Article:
Standard and Poor's :  S&P Senior Index Analyst Silverblatt says “Massive charges warp P/Es … forward numbers more important - but many investors have a lack of trust in the estimates.”

He points out that 19% of S&P 500 index companies have negative operating earnings, including some with mega-billion losses.  He also states that overall index sales are down 9.13%; with 41% of index companies reporting higher YOY sales (avg +6.86%), and with 59% of index companies reporting lower YOY sales (avg -17.93%)

Here are the S&P index earnings history and projections from Standard and Poor's:

Note that estimated 2009 index dividends are down 25% from 2008 to a level somewhat below the dividends paid in 2005.

Based on the current 750 index level, we are looking at trailing 2009 “operating” earnings (means excluding write-downs and “non-recurring” charges) of 11.7 to 15.6, depending on whether you rely on their bottom up or top down method.  Using their top down “as reported” earnings (meaning including write-downs and “non-recurring” charges) we see a 2009 trailing P/E of 23.1.

For 2010, based on projected operating earnings and today's 750 index level, we see a projected trailing operating earnings P/E of 16.0, and a projected trailing “as reported”earnings P/E of 18.9.

The most we could say from that data is that at 750 the index is probably fully valued.  If the index were to be at a median 15 P/E for trailing “as reported” earnings, it would be at 600 in 2010.  At an optimistic 20 times trailing “as reported” earnings, the index would be at 800 at the end of 2010.

Contrary View:

Jeremy Grantham, long-time bear, maintains his January view that the Standard & Poor's 500 Index may fall below 600 before rebounding, but that you can't catch the bottom, and should therefore begin accumulating stocks now before cash and decision “rigor mortis” sets in.

Conclusion:

We find no fundamental and no charting basis for the S&P 500 to be charging up very high from here at this time, under the current economic conditions. See our article earlier today, “ Winter Warming, More Snow to Come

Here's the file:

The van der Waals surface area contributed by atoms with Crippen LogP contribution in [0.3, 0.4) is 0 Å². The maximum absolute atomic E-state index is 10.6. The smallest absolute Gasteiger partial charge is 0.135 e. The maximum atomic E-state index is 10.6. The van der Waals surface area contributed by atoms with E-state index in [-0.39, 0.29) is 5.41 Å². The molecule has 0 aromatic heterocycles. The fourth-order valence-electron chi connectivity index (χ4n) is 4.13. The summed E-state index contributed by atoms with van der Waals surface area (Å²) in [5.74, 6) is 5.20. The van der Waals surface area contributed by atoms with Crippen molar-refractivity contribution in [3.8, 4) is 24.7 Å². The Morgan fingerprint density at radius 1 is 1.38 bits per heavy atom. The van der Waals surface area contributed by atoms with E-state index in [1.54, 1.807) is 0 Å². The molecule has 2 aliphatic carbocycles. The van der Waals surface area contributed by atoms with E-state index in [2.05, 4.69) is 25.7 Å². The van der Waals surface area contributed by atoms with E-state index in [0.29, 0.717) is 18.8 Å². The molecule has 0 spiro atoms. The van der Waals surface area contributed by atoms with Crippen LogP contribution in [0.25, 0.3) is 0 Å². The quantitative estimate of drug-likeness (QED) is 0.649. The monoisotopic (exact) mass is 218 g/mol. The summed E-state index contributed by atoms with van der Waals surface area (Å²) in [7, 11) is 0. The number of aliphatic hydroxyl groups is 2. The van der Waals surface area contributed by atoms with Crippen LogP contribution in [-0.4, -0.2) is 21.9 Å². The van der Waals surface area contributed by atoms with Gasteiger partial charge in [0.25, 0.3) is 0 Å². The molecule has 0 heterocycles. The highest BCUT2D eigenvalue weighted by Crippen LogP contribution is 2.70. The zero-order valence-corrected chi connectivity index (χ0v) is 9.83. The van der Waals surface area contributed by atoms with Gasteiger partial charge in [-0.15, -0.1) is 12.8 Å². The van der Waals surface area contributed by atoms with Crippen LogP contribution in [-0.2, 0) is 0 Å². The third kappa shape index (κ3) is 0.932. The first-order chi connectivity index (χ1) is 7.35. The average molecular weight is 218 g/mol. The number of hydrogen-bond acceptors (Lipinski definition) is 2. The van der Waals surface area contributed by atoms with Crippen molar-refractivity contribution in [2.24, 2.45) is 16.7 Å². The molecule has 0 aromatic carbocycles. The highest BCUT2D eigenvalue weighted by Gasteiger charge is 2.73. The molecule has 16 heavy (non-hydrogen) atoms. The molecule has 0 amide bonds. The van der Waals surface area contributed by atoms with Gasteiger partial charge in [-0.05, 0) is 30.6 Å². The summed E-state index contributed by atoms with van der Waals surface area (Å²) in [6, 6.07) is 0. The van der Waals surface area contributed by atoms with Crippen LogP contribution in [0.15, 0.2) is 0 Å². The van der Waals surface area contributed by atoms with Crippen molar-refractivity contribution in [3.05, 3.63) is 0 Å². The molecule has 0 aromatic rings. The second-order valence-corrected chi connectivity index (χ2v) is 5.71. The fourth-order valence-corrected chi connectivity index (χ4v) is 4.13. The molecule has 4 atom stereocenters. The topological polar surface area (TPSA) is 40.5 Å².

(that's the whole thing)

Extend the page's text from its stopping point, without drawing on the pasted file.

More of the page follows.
As for clarity and visibility, Larry Summers (Harvard economist, former Treasury Secretary under Clinton, and head of Obama's National Economic Council) said today “no one can know when the crisis will end”.

With a government policy dependent economy and stock market, we think that level of cautionary statement, should probably cause investors with mature portfolios to wait for more “proof” that the situation will come under control, or to wait for a deeper discount in market prices, before taking more equity risk.

On the other hand, if you share Grantham's concerns about becoming locked into a bear mindset, and if you have confidence in year-end projections in the 900+ range, and if you are emotionally and financially capable of being wrong, and if you can wait several years for a stock commitment to work out, then buying stocks today is not crazy — however, it's not something we are ready to do with our own money just yet.

By Richard Shaw 
http://www.qvmgroup.com

Richard Shaw leads the QVM team as President of QVM Group. Richard has extensive investment industry experience including serving on the board of directors of two large investment management companies, including Aberdeen Asset Management (listed London Stock Exchange) and as a charter investor and director of Lending Tree ( download short professional profile ). He provides portfolio design and management services to individual and corporate clients. He also edits the QVM investment blog. His writings are generally republished by SeekingAlpha and Reuters and are linked to sites such as Kiplinger and Yahoo Finance and other sites. He is a 1970 graduate of Dartmouth College.

Copyright 2006-2009 by QVM Group LLC All rights reserved.

Disclaimer: The above is a matter of opinion and is not intended as investment advice. Information and analysis above are derived from sources and utilizing methods believed reliable, but we cannot accept responsibility for any trading losses you may incur as a result of this analysis. Do your own due diligence.

Richard Shaw Archive

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Catching a Falling Financial Knife